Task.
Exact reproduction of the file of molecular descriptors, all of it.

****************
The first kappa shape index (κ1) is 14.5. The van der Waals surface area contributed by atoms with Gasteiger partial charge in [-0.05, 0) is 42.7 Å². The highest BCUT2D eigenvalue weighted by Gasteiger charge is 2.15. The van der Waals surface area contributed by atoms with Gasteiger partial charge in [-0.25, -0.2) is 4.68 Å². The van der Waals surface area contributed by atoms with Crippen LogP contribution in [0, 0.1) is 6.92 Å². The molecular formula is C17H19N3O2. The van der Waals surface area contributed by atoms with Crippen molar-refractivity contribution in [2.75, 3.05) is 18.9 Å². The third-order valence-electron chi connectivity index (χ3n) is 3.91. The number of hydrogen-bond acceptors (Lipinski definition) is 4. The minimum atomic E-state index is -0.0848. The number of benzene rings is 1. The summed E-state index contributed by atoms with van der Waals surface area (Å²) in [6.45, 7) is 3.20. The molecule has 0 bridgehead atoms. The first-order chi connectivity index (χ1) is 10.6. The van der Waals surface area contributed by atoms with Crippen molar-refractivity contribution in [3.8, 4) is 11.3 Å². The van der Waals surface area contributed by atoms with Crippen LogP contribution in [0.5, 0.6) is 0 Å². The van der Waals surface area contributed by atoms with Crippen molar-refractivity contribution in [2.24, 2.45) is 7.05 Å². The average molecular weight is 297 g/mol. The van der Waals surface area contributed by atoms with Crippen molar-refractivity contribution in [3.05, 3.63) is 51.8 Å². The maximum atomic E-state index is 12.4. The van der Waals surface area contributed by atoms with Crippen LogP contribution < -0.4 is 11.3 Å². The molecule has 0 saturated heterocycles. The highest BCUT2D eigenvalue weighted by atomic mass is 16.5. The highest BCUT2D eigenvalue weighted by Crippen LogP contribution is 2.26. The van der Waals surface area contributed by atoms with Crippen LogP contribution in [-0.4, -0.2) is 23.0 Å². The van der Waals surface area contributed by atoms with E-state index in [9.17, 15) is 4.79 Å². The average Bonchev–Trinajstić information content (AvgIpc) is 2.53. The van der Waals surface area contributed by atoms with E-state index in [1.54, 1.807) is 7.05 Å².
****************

The first kappa shape index (κ1) is 14.5. The van der Waals surface area contributed by atoms with Gasteiger partial charge in [-0.05, 0) is 42.7 Å². The highest BCUT2D eigenvalue weighted by Gasteiger charge is 2.15. The van der Waals surface area contributed by atoms with Gasteiger partial charge in [-0.25, -0.2) is 4.68 Å². The van der Waals surface area contributed by atoms with Crippen LogP contribution in [0, 0.1) is 6.92 Å². The molecular formula is C17H19N3O2. The van der Waals surface area contributed by atoms with Crippen molar-refractivity contribution in [2.75, 3.05) is 18.9 Å². The third-order valence-electron chi connectivity index (χ3n) is 3.91. The number of hydrogen-bond acceptors (Lipinski definition) is 4. The minimum atomic E-state index is -0.0848. The number of benzene rings is 1. The summed E-state index contributed by atoms with van der Waals surface area (Å²) in [6.45, 7) is 3.20. The molecule has 0 bridgehead atoms. The first-order chi connectivity index (χ1) is 10.6. The van der Waals surface area contributed by atoms with Crippen molar-refractivity contribution in [3.8, 4) is 11.3 Å². The van der Waals surface area contributed by atoms with Crippen LogP contribution in [0.5, 0.6) is 0 Å². The van der Waals surface area contributed by atoms with Crippen molar-refractivity contribution in [2.24, 2.45) is 7.05 Å². The average molecular weight is 297 g/mol. The van der Waals surface area contributed by atoms with Crippen molar-refractivity contribution in [3.05, 3.63) is 51.8 Å². The maximum atomic E-state index is 12.4. The van der Waals surface area contributed by atoms with Crippen LogP contribution < -0.4 is 11.3 Å². The molecule has 0 saturated heterocycles. The highest BCUT2D eigenvalue weighted by atomic mass is 16.5. The highest BCUT2D eigenvalue weighted by Crippen LogP contribution is 2.26. The van der Waals surface area contributed by atoms with Crippen LogP contribution in [-0.4, -0.2) is 23.0 Å². The van der Waals surface area contributed by atoms with E-state index in [9.17, 15) is 4.79 Å². The average Bonchev–Trinajstić information content (AvgIpc) is 2.53. The van der Waals surface area contributed by atoms with E-state index in [1.54, 1.807) is 7.05 Å².